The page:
Google’s CEO just sided with Apple in the encryption debate

What a publicity stunt, there's no way Google actually gives two shits about their users' privacy. A fraction of Google's income is from selling their users' stolen data anyway, why would they risk that?

God, everyone around here thinks Google is all open source and for a free internet, but it's so painfully obvious that they aren't either of those things. The Android source code you can get isn't the same as the Android on your mobile device, the Chromium/Chromium OS source code you can download isn't the same as the Chrome/Chrome OS you have on your PC. Who knows what Google could have added that affects your privacy on your devices? One thing for sure though, Google's Play apps, which may or may not come with the source code (likely not,) are totally closed-source. The source for the one Android app that has the most info collected about you is completely private and we have no idea what it does. Plus, I don't know about Android's filesystem since I haven't used the OS in about a year, but with Chrome OS's filesystem? You have no idea what's inside your hard drive. From the built-in File Manager you're only allowed to browse your Downloads folder and cloud services, so your best shot at finding out what Chrome OS is made of is going into Developer Mode and using the terminal to cd your way around folders, but that's futile since there are so many places to check since the OS is so big. All I'm saying is that Google isn't the future, they're the same company they always were. In fact, they're more like 90's Microsoft than Microsoft is today, seeing as how they've started to force software onto people. I see schools getting Google software being put into students' normal workflow, Firefox and OpenOffice being dumped for Chrome and Google Docs. How is this the future? I don't mean to sound like a Linux hipster or something, but wasn't the future thought to be open-source, community based software just a few years ago? Not a large corporation pulling a PR stunt to become more trusted pushing closed source, potentially insecure software? Isn't that what we were trying to avoid? Look at where stuff like this has gotten us in the past.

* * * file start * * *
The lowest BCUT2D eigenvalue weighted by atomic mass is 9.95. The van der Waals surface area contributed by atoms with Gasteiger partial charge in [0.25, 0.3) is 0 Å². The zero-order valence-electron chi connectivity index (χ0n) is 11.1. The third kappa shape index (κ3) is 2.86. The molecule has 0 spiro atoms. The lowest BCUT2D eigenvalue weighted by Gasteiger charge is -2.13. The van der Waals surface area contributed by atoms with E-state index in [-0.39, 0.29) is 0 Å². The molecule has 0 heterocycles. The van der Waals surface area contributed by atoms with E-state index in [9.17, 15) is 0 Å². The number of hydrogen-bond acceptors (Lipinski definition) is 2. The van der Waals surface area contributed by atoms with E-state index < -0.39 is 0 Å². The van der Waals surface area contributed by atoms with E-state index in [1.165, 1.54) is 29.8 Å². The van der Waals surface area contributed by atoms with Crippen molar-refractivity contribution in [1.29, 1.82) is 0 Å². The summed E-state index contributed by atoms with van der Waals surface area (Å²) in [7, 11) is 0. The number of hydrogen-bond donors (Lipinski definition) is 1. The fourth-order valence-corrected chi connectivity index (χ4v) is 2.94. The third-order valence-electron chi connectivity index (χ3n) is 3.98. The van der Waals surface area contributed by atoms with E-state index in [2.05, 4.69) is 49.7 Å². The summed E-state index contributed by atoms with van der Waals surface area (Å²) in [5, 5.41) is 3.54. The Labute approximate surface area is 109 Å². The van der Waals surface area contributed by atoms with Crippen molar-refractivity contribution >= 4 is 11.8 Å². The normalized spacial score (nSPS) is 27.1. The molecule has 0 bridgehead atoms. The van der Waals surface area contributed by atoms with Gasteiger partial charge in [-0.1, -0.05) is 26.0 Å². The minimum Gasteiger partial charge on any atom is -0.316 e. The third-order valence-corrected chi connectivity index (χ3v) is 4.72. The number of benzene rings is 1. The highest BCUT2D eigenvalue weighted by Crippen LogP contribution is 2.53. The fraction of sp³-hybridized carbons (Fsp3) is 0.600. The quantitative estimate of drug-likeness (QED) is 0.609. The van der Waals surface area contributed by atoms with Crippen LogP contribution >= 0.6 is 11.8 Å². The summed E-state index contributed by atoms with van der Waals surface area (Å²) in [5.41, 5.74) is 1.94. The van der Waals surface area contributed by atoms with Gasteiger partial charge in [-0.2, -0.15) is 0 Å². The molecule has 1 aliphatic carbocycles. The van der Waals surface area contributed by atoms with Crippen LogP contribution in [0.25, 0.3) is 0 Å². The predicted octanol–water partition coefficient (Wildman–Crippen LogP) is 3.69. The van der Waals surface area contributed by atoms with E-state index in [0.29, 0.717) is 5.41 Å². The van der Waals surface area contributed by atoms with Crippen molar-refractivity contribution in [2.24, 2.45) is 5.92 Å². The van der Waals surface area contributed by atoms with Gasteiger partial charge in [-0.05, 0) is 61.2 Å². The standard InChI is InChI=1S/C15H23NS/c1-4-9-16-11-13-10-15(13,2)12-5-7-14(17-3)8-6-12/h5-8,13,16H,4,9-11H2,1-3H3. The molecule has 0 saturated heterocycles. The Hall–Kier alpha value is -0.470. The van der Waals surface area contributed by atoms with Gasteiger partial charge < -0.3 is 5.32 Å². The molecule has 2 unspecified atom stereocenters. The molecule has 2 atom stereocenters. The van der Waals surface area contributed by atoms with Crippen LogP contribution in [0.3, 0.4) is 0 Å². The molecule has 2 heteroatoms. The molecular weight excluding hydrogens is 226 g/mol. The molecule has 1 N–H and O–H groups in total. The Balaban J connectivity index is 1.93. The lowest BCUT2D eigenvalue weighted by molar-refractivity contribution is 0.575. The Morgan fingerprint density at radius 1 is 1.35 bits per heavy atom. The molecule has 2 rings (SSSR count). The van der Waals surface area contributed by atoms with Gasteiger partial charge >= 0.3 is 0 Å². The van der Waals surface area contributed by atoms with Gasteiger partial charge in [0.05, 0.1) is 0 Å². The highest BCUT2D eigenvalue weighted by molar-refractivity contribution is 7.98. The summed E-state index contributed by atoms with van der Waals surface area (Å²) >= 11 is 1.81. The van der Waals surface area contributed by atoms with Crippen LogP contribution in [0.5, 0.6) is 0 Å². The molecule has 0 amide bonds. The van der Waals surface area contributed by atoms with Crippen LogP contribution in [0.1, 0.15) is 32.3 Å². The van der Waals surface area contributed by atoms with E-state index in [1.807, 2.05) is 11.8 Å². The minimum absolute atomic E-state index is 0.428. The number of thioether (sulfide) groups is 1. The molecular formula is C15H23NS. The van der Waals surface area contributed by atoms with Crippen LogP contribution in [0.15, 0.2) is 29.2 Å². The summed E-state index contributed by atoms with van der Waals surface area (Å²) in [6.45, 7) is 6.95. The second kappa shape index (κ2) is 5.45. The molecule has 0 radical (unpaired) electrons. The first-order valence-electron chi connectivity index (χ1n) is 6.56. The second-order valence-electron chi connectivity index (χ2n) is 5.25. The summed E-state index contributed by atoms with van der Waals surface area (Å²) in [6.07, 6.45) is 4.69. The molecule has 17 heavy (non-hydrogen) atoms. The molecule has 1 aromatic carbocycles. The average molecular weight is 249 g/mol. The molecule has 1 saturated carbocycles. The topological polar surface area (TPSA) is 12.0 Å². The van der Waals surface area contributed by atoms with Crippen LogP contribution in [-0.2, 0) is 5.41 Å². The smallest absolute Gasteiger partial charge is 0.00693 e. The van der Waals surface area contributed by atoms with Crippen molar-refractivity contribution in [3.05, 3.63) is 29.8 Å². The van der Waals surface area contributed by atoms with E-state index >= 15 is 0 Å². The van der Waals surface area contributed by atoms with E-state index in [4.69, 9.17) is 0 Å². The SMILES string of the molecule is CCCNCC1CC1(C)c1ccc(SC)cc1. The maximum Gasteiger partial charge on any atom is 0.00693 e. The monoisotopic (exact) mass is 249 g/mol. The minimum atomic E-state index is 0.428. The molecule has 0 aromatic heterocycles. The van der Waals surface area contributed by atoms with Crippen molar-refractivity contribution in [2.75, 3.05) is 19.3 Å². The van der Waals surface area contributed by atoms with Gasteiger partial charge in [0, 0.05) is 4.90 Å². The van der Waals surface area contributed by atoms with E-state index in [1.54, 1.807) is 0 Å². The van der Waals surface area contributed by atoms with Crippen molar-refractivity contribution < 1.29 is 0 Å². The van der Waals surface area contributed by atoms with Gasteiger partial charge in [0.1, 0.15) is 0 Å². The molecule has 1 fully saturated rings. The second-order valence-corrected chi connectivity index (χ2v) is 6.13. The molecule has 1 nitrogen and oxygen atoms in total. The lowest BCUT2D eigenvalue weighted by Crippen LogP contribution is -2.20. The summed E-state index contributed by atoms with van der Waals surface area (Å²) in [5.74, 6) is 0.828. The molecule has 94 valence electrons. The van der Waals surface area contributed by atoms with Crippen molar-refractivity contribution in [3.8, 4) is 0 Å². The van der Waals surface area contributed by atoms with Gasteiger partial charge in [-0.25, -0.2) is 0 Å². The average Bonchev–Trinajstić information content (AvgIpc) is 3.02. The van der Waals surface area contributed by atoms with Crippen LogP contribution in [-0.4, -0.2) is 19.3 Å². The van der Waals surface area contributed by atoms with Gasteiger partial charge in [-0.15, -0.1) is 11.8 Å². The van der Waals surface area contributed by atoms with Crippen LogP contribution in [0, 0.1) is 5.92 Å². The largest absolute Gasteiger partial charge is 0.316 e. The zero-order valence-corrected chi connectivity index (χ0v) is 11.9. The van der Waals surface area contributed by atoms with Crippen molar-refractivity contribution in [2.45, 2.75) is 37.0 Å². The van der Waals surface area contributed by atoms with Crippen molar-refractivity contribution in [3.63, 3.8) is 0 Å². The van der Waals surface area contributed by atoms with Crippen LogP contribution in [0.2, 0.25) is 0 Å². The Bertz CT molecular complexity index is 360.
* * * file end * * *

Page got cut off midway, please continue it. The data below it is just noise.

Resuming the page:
Just thought I'd get that off my chest.

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